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    Quote Originally Posted by pingufunkybeat View Post
    You are a hilarious troll.

    In your next breath, you will be defending systemd, clutter and PulseAudio, which expose new APIs, to which your answer was "take it and eat it!".

    But, like a good troll, you made a ridiculous, blatantly wrong and inflammatory statement, but left a little backdoor -- justification. Then you will claim that systemd and clutter were erally really needed, while a declarative language which simplifies UI development and speeds it up 10x is not needed. Until GTK gets something similar, in which case you will claim it's an innovation and scold Qt for not using that instead. And it will go on in circles, always slightly changing the argument, to hook new unsuspecting users with your outrageous bullshit.
    and that's the point

    Quote Originally Posted by Honton View Post
    I hope systemd will pick up more software and become linux only. Because that is efficient. And since no one sane want to maintain all the bits outside systemd, the vocal people can go to ubuntu and experience the same single stack approach happening over there. The only difference is the slower adoption, lower quality, single vedorism and Canonical CLA.

  6. #56
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    Quote Originally Posted by anda_skoa View Post
    Sure, there are other formats, but the point was that Poppler shows how document support can be provided in a way suitable for viewers using different UI technologies.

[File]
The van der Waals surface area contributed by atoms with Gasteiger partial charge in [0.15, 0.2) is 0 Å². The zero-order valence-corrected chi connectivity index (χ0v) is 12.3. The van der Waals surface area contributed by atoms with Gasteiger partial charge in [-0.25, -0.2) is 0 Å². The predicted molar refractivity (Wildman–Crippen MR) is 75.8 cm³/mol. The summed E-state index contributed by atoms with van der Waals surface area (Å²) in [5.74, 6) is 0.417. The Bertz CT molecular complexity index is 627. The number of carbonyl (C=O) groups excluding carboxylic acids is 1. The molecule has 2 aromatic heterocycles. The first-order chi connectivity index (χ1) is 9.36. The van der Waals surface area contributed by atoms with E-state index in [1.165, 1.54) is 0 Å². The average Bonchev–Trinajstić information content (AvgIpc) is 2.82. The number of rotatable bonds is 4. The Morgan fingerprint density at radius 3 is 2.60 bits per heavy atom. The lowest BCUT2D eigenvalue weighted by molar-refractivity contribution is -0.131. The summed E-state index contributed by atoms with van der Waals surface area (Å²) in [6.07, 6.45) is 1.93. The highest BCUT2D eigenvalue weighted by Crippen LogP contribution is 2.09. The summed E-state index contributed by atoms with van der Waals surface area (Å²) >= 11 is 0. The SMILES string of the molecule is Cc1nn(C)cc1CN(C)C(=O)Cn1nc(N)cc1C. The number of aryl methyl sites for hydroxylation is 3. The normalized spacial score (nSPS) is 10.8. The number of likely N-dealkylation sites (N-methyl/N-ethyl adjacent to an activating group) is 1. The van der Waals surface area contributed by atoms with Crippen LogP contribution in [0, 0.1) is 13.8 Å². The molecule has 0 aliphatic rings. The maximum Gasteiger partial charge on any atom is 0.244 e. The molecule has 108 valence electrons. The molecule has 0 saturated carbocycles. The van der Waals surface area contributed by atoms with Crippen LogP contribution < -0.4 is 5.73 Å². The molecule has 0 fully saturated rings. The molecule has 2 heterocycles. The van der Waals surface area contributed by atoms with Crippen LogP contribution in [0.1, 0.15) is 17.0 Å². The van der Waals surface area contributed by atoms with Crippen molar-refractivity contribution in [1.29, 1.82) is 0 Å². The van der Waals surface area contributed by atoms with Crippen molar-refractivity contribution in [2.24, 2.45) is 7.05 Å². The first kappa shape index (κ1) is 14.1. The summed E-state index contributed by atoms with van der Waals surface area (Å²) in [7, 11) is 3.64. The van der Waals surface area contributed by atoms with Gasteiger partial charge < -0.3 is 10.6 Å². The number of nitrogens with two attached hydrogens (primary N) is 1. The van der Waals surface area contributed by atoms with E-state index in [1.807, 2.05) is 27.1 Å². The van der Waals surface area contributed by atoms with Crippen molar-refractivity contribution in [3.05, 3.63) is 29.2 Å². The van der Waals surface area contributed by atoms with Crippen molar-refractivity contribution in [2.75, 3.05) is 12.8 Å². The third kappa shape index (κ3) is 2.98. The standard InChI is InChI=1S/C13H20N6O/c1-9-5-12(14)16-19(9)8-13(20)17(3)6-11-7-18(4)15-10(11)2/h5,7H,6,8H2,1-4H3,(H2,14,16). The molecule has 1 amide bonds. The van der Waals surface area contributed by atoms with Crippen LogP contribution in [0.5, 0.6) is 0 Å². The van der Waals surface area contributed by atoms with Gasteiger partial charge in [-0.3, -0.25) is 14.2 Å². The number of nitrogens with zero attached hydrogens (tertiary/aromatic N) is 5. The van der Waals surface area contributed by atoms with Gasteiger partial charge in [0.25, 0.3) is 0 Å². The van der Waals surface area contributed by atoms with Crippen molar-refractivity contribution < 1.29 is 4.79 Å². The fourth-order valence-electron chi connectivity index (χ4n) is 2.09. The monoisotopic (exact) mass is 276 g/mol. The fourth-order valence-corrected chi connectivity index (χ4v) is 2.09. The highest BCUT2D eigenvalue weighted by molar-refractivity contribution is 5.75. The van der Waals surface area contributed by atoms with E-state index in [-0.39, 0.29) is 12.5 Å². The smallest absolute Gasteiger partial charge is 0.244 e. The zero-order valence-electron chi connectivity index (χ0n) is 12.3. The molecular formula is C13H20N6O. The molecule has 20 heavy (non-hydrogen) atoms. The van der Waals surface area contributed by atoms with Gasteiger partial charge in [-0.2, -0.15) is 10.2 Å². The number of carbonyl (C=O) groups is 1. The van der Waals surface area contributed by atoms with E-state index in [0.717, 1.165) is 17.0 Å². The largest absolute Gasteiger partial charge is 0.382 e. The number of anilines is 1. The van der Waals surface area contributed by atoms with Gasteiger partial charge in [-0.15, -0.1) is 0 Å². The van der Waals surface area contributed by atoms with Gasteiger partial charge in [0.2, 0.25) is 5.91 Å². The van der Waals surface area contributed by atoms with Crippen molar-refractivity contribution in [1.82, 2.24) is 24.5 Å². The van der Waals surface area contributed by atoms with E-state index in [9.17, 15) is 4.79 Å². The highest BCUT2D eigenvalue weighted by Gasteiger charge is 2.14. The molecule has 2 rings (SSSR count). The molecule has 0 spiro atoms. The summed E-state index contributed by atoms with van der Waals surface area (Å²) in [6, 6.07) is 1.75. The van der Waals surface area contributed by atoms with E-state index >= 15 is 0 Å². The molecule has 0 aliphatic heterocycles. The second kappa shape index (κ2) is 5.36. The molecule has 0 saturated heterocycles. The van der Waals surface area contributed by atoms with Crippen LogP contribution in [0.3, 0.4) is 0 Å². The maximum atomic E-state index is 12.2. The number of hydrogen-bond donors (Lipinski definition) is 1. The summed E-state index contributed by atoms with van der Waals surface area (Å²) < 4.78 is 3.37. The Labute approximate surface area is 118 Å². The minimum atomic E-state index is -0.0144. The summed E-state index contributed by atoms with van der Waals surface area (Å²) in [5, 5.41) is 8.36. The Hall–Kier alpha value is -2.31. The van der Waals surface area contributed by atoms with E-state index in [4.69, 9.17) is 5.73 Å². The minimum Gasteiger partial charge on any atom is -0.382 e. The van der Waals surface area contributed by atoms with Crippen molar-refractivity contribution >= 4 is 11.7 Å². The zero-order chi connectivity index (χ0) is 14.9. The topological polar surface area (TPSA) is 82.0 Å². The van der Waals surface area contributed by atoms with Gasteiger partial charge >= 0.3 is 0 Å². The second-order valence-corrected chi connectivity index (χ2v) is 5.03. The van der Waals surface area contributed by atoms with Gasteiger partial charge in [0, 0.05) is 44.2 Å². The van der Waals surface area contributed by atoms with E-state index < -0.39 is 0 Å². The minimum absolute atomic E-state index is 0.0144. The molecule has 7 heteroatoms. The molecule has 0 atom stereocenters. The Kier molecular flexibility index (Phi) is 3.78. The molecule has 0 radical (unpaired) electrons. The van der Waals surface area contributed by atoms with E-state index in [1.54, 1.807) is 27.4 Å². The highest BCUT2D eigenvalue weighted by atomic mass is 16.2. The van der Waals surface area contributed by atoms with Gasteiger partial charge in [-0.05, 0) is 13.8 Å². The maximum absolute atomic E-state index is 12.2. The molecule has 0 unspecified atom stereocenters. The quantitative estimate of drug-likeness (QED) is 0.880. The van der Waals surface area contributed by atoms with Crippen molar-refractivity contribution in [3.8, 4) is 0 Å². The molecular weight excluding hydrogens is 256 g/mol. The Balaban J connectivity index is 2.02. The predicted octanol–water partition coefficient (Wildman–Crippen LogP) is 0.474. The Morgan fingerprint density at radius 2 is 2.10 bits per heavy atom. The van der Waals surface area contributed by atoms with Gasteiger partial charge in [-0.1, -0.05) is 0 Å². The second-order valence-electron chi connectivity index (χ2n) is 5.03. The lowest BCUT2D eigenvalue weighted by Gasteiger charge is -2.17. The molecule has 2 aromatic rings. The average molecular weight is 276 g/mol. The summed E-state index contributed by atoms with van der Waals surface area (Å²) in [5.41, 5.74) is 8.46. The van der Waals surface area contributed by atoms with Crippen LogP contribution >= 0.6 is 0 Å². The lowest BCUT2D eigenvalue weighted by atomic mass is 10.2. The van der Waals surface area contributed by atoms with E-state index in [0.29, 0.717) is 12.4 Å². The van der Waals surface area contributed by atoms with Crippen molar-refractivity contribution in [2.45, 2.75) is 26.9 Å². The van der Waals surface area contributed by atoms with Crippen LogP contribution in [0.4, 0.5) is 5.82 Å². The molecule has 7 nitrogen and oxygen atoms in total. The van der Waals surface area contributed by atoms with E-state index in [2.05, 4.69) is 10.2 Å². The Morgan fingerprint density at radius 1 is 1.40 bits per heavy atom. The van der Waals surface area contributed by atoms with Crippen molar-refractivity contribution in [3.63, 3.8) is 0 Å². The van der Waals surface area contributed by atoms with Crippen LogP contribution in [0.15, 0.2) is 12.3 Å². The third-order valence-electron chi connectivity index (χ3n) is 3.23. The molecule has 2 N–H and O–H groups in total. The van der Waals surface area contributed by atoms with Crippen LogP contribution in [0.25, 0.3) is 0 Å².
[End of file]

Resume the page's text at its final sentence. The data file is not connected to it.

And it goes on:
I would assume that, for example for PostScript, both Evince and Okular are also using the same library, most likely Ghostscript.

    Supported formats and respective library usage will depend on the application's target scope.
    A program intended to be just a PDF viewer would only need Poppler, e.g. for avoiding any unnecessary or maybe even unwanted dependencies.

    Anyway, it was just an illustration how application developers using quite different technology stacks are collaborating on common code.

    Cheers,
    _
    It's okay if you want to develop just a PDF viewer, but it's a mess if you want to do a more universal viewer (and it's the most user friendly approach, even experienced users find it more comfortable than specialized viewers).

    There's lots of libraries to support those formats. That's why lightweight viewers like Zathura (it uses a plugin system and can support pdf over poppler or mupdf, djvu, ps and comic book) and Apvlv ( supports pdf, djvu, umd, txt)lack support of certain formats, it's too much work for smaller projects and even the major viewers lack certain formats!

    I would agree if you say me "so do it!". I would do it if I were a developer.

  7. #57
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    As your own example shows it is not really that difficult to either use those libraries directly or abstract them into plugins.

    Almost no software is developed without usage of libraries, it is just no feasible.

    Abstractions, like that application's plugin system or Okular's renderers or KDE's KParts system, have usually two consequences:
    - they make the underlying functionality easier to use
    - they hide some aspects or advanced functionality

    Which is why they are most often added on a high level, e.g. as an application specific plugin API, because the then closely known use cases make it easier to find the right balance between the two.

    Creating an abstraction on a lower level is usually a lot more work and only viable if there are both many prospective users and enough similarity between the different parts below. Good example for that are media frameworks like GStreamer: lots of potential users, very similar properties of codecs.

    There is probably just not enough need for a low level document rendering abstraction, i.e. the "market" for universal document viewers is not that big.
    Hence those that exist putting their abstraction into places that fits their respective requirements the best.

    Cheers,
    _